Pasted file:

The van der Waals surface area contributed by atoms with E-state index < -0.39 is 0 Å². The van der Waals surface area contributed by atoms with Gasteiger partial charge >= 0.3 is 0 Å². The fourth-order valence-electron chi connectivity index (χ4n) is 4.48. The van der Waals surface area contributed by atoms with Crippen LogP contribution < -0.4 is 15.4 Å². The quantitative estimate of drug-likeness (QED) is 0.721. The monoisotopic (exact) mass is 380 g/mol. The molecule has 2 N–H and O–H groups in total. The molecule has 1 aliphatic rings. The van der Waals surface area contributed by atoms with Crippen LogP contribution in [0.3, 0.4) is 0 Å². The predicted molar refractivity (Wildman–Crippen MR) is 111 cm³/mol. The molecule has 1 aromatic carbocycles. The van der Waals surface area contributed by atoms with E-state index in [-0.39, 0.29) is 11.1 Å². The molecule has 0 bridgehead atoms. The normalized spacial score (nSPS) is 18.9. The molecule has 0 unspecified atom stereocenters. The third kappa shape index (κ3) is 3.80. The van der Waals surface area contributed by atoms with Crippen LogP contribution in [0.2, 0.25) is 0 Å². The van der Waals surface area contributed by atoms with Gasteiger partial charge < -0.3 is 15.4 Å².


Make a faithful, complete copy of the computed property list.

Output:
The van der Waals surface area contributed by atoms with E-state index < -0.39 is 0 Å². The van der Waals surface area contributed by atoms with Gasteiger partial charge >= 0.3 is 0 Å². The fourth-order valence-electron chi connectivity index (χ4n) is 4.48. The van der Waals surface area contributed by atoms with Crippen LogP contribution < -0.4 is 15.4 Å². The quantitative estimate of drug-likeness (QED) is 0.721. The monoisotopic (exact) mass is 380 g/mol. The molecule has 2 N–H and O–H groups in total. The molecule has 1 aliphatic rings. The van der Waals surface area contributed by atoms with Crippen LogP contribution in [0.3, 0.4) is 0 Å². The predicted molar refractivity (Wildman–Crippen MR) is 111 cm³/mol. The molecule has 1 aromatic carbocycles. The van der Waals surface area contributed by atoms with E-state index in [-0.39, 0.29) is 11.1 Å². The molecule has 0 bridgehead atoms. The normalized spacial score (nSPS) is 18.9. The molecule has 0 unspecified atom stereocenters. The third kappa shape index (κ3) is 3.80. The van der Waals surface area contributed by atoms with Crippen LogP contribution in [0.2, 0.25) is 0 Å². The van der Waals surface area contributed by atoms with Gasteiger partial charge < -0.3 is 15.4 Å².